Review: Runaway -- A Road Adventure13 Jun 2013 0
My only objection to Anita Sarkeesian’s recent More than a decade on, Runaway's animation is still best in genre.[/caption]
Though it was originally released for the PC way back in 2001, the visual style and character animations remain exquisite even today. The game looks like an interactive Saturday-morning cartoon, teeming with vibrant, well-drawn characters and whimsical locales. The music is unmemorable but appealing, and the sound effects add texture to the world. The dialogue seems to have lost something in the translation from the original Spanish, and the voice actors, though mostly capable, sometimes sound like they’re talking to empty chairs. But the gameworld as a whole feels convincing.
The game controls rather well except for its inventory system. A single tap will send Brian walking or initiate an interaction. A helpful button on the bottom-left of the screen highlights all the scene’s interactable objects, thus saving you from tedious hunting and pecking. You can call up your inventory at any time. To use an item you first drag it to the border of the inventory screen (which will dismiss the inventory window), and then drag it to your destination. If you’re struggling to solve a puzzle and have lapsed into the “combinatorial explosion” strategy of attempting to use everything in your inventory on each object in the game world, the constant need to drag and release will grow tiring. And if you release in not quite the right spot, you’ll have to restart the whole procedure. This inelegant system is not as nice as the one in Pendulo Studios’ own Hollywood Monsters, which shrunk the fat inventory screen into a svelte inventory bar.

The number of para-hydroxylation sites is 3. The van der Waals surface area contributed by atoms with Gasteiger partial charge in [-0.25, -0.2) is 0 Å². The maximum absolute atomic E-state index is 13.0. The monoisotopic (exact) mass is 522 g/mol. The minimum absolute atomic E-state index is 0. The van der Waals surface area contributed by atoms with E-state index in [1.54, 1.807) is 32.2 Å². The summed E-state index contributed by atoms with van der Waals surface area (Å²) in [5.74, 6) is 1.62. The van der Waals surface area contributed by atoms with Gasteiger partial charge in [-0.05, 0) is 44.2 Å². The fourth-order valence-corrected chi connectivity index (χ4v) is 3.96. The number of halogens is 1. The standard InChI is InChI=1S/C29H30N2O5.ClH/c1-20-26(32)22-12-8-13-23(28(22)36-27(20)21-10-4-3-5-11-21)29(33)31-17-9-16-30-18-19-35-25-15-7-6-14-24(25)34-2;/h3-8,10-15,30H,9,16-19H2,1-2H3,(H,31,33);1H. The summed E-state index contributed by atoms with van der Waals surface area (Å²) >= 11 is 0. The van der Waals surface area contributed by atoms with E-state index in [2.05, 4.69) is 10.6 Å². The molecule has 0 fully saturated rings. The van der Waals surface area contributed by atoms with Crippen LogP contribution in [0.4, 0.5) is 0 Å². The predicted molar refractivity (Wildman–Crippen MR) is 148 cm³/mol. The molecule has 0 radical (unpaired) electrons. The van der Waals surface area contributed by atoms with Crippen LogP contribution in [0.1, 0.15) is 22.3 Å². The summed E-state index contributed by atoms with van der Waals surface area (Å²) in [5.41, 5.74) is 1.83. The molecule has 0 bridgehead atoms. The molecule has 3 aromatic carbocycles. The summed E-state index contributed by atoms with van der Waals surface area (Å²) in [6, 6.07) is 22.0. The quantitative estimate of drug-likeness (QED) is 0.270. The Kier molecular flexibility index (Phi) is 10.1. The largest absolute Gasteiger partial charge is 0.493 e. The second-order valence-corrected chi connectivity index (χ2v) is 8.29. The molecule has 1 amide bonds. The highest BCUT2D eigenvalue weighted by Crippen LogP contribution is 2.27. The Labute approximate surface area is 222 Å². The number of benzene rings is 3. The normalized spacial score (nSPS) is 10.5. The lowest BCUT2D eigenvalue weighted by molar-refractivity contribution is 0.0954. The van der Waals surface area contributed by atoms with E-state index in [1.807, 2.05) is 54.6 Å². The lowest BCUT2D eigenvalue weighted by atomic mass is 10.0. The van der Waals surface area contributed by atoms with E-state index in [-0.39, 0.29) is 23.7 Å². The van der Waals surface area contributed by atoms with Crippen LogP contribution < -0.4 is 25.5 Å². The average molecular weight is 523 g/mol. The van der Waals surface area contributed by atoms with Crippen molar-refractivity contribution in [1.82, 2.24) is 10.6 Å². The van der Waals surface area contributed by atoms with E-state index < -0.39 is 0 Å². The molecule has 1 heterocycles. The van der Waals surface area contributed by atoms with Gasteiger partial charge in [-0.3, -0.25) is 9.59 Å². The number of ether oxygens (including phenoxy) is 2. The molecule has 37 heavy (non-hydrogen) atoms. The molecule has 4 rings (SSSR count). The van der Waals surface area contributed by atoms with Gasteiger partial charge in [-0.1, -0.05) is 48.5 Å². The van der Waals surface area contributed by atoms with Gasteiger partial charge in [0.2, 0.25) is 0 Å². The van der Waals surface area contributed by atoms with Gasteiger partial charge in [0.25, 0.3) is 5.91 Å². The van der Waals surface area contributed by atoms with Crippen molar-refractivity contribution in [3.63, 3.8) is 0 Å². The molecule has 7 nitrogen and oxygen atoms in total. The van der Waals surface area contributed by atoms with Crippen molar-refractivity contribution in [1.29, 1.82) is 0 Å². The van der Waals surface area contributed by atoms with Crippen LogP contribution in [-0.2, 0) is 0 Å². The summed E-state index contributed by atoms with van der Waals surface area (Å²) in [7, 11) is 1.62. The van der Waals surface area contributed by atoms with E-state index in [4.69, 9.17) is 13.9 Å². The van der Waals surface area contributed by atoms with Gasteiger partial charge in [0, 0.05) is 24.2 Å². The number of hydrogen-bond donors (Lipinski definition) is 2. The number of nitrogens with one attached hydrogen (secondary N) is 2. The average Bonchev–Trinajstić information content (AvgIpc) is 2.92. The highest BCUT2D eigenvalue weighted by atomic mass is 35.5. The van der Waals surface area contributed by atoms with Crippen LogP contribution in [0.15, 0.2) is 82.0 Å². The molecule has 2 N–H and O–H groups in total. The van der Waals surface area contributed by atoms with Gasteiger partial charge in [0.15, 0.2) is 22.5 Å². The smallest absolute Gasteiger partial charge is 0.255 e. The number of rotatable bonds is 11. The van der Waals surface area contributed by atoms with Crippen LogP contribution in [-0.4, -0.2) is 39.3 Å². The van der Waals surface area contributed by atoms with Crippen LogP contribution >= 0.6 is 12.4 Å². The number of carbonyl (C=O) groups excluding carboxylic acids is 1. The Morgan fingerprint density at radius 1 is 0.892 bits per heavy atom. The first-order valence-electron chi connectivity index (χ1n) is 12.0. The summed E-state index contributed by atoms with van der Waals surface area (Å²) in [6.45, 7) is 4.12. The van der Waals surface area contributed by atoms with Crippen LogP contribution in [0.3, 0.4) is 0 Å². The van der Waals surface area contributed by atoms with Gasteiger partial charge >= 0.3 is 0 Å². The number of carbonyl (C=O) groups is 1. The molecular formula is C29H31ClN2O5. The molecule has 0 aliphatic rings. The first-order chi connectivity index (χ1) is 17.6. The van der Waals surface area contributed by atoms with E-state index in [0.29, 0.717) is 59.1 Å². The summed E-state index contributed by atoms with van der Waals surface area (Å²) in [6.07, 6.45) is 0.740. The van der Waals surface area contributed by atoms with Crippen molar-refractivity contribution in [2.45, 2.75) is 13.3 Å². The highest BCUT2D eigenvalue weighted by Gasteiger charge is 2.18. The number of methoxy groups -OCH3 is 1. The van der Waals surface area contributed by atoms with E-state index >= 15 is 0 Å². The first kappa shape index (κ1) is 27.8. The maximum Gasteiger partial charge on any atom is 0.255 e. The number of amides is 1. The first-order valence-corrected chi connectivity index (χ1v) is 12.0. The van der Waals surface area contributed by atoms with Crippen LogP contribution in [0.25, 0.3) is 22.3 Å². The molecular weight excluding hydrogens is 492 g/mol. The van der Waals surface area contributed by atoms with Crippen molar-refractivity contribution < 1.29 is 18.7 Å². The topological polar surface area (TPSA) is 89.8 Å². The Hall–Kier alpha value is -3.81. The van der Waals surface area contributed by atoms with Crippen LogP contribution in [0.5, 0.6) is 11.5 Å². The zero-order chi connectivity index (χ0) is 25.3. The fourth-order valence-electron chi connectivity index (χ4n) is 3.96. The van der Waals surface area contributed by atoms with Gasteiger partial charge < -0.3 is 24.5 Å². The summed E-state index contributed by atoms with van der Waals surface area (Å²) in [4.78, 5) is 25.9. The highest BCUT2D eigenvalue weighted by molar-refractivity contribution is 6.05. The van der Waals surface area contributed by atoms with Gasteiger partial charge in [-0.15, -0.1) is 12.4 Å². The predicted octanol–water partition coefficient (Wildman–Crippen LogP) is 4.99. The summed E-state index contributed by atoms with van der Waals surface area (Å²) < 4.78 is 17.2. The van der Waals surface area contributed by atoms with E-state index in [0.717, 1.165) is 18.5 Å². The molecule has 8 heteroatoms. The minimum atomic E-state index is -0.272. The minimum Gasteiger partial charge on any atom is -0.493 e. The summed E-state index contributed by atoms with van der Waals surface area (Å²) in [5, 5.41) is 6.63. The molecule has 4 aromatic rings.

Puzzles in adventure games must walk a fine line between plausibility and out-and-out lunacy. Players often complain that they want believable, realistic puzzles—but these come at the expense of obviousness and solving them seldom instills a sense of achievement. Runaway veers slightly away from plausibility toward absurdity, though it never descends to classic Jane Jensen cat-hair-masking-tape-mustache madness. No, the game’s puzzles are flawed in a more basic sense, owing more to flawed mechanics than to silly premises. Here are a couple of early examples. First, in Gina’s hospital ward I came across an open file cabinet. Some papers were sticking out of the file cabinet suggestively, but I seemed unable to interact with them. Then, much later I realized I hadn’t tapped in exactly the right spot. If you don’t tap the papers just so, Brian thinks you’re trying to pick up the entire file cabinet. “I think it weighs too much,” he says. What a wimp! Just strap that thing to your back, bro.
Later in the same puzzle sequence, I needed to find a woman’s wig. The wig was inside Gina’s purse, but it took me nearly an hour to discover it. You see, I had already checked the purse earlier—too soon, apparently. Brian never mentioned that there was a wig inside it, and when it became obvious that I would need to acquire a wig from somewhere, the game offered no clue that I should check the purse again. Frustrating inconsistencies like these are a symptom of poor design. If I open and search a bag, I should find all its relevant contents at once, or else the game should drop strong hints that I ought to search the bag again. Runaway does neither, and some of its later puzzles run afoul of this same kind of trouble.
Runaway: A Road Adventure presents a barrage of problems at the outset, problems of interface, narrative and mechanics. The game largely improves from there—once I learned to work around its quirks, I enjoyed encountering the colorful characters and the new scenery as Brian headed from New York westward toward California and the story’s climax. But if you think games ought to reward your investment in them from the outset, and reward you consistently as long as you play, it's probably best that you seek your reward elsewhere.